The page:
Bronx-Lebanon employs interpreters, but many employees use the hospital’s free online language-learning resources to better communicate with patients. Abbas, who is from Pakistan, and Dr. Ahmed Baiomi, another chief resident from Egypt, have picked up Spanish.


Sancho said Bronx-Lebanon did not have a large number of U.S.-trained doctors, who “tend to pick out the hospitals that are not in the low-income neighborhoods and are in the major education centers.”

Instead, the halls of Bronx-Lebanon are filled with a rainbow of faces in white coats. Some of the doctors and residents trained at the hospital are political exiles whose experiences can make them more compassionate, said Chilimuri, who is from India. “They’re extraordinary physicians, because they know what it is to suffer,” he said.

Many applicants to the hospital residency program hear about Bronx-Lebanon from other students in their home countries, creating a pipeline of sorts.

“Many of them have already finished their course of study in a foreign country, but they are not recognized in the United States and have to start all over again,” Sancho said.


In 2016, Bronx-Lebanon submitted 213 applications for temporary, nonimmigrant visas that allowed foreign doctors to work there temporarily. Only one other hospital in the country submitted more applications.


Doctors at the hospital incorporate their experiences with medicine abroad into treating their patients.

Dr. Yvonne Cruz was born and raised in the South Bronx but completed medical school in Mexico.

“We have patients who come in, and they have these illnesses they’ve seen in their everyday life that I thought I would never see, that it was only textbook,” Cruz said. “And we’ve been able to approach it, because our patient population is so diverse, and our residents are so diverse.”


Dr. Henry Bello, the gunman who fired on his co-workers on Friday before killing himself, had attended medical school in the Caribbean. He was hired at Bronx-Lebanon as a “house physician” who had to be supervised because he had a limited permit from New York state that allowed him to practice medicine as an international medical graduate. He resigned from the hospital in 2015 after an accusation of workplace sexual harassment.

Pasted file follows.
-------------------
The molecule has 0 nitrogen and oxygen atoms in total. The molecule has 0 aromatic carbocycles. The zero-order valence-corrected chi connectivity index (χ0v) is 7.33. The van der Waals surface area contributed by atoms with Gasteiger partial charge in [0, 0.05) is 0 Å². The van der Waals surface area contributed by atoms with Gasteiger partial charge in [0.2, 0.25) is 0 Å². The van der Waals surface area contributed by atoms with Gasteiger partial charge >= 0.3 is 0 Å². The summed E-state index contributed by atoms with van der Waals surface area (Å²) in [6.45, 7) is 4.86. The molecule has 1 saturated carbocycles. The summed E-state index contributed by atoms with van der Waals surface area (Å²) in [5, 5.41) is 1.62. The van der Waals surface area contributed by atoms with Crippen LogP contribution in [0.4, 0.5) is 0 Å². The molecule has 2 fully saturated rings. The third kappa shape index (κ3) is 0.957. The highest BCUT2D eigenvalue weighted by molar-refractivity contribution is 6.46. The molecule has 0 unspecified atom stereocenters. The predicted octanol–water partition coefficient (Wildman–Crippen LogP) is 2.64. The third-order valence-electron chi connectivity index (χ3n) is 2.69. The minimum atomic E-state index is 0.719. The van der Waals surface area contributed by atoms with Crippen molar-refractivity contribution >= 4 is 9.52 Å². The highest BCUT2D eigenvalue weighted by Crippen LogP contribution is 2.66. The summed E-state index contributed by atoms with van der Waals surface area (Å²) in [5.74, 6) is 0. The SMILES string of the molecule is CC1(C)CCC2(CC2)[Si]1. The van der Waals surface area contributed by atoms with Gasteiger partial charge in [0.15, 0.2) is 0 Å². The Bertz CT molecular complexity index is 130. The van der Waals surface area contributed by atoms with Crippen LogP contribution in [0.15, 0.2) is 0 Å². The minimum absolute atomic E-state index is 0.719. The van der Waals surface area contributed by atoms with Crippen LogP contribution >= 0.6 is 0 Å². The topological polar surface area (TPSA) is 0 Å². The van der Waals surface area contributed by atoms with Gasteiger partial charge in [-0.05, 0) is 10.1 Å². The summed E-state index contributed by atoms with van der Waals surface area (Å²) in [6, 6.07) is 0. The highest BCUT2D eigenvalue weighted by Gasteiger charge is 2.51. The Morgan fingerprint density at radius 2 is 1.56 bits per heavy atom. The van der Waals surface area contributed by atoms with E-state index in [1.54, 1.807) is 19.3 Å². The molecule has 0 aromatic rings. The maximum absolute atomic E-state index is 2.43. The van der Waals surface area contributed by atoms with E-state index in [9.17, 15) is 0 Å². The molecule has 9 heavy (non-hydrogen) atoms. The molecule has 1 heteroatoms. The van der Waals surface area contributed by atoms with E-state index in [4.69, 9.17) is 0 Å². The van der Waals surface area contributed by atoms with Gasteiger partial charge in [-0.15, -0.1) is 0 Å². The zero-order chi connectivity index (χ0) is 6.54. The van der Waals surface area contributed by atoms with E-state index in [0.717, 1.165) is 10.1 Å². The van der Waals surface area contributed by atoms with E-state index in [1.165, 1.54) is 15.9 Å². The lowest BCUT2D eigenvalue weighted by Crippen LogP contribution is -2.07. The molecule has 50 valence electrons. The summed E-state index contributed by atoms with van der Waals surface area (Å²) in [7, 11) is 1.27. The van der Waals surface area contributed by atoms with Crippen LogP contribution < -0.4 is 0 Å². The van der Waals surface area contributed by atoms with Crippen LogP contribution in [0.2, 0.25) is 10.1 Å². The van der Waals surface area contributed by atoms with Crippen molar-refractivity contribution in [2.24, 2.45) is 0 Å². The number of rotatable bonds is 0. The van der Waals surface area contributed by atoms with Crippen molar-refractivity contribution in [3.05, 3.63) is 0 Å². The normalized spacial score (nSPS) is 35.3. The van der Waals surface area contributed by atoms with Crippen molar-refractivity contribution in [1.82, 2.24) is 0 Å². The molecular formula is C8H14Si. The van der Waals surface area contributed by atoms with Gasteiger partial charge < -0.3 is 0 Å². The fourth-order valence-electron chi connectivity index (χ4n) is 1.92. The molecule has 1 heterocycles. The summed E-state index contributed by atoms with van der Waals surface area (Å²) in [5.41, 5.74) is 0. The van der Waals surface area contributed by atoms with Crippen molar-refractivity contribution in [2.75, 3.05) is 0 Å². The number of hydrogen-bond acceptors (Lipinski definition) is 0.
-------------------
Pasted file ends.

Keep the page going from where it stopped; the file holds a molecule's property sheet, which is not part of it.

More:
Bello’s fatal victim was Dr. Tracy Sin-Yee Tam, 32, a hospital anomaly — she was trained in the United States. Studious and dedicated, she got her degree from the new Touro College of Osteopathic Medicine, a medical school that occupies an old department store building in Harlem.


The deadly Friday afternoon also brought out the camaraderie that fast overcomes cultural differences.

“When we were in the middle of the crisis, one of our doctors from Pakistan brought us Pakistani food,” Baiomi said. “I really liked it; I never ate it before.”


Ruben Diaz Jr., the Bronx borough president, called the hospital “a microcosm of everything good that is coming out of the Bronx. That immigrant community.”

But he said the Bronx also had to recognize its shortcomings, and the poor health of its residents is one of them. The Bronx is at the bottom among the state’s 62 counties, Diaz said.

The ranking is so dire that Diaz began a health awareness campaign with a social media component, #Not62. Bronx-Lebanon has been an active participant, hosting workshops that teach residents to make traditional, cultural foods healthier, Diaz said.

Diabetes and asthma are some of the most frequent chronic illnesses that keep Bronx-Lebanon’s emergency room full.

Longtime residents and even tourists have found less urgent reasons to go to Bronx-Lebanon.


At least once a week, Adel Fernandez, 77, eats at Grand Cafe, the restaurant run by a vendor through a lease with the hospital. Partial to the strawberry cheesecake, he can see his apartment from the mustard-colored booths.

The restaurant used to be run by two men named Jose and Juan and was called J&J, said Fernandez, who immigrated to the Bronx 42 years ago and lived in Spain for three years. “One was from Cuba, like me, and one was from Spain,” he said.

Fernandez said he began attending Mass in the hospital’s chapel about two years ago. “Anybody in the neighborhood can go,” he said, explaining that there are about a dozen regular parishioners.


The chapel popped up on Google maps when Luz Marte, 52, and her husband, Adriano Taveras Capellan, 65, tourists from the Dominican Republic, were looking for a church to attend on Sunday. “And then afterward, we needed coffee, too,” she said as she and Taveras inspected the cafe’s menu.

The gift shop, where many customers bypass stuffed animals and flower arrangements and make a beeline for lottery tickets, was also up and running as usual on Sunday.

People streamed in from the street to the lobby to use the public ATM.

This article originally appeared in The New York Times.

Categories: News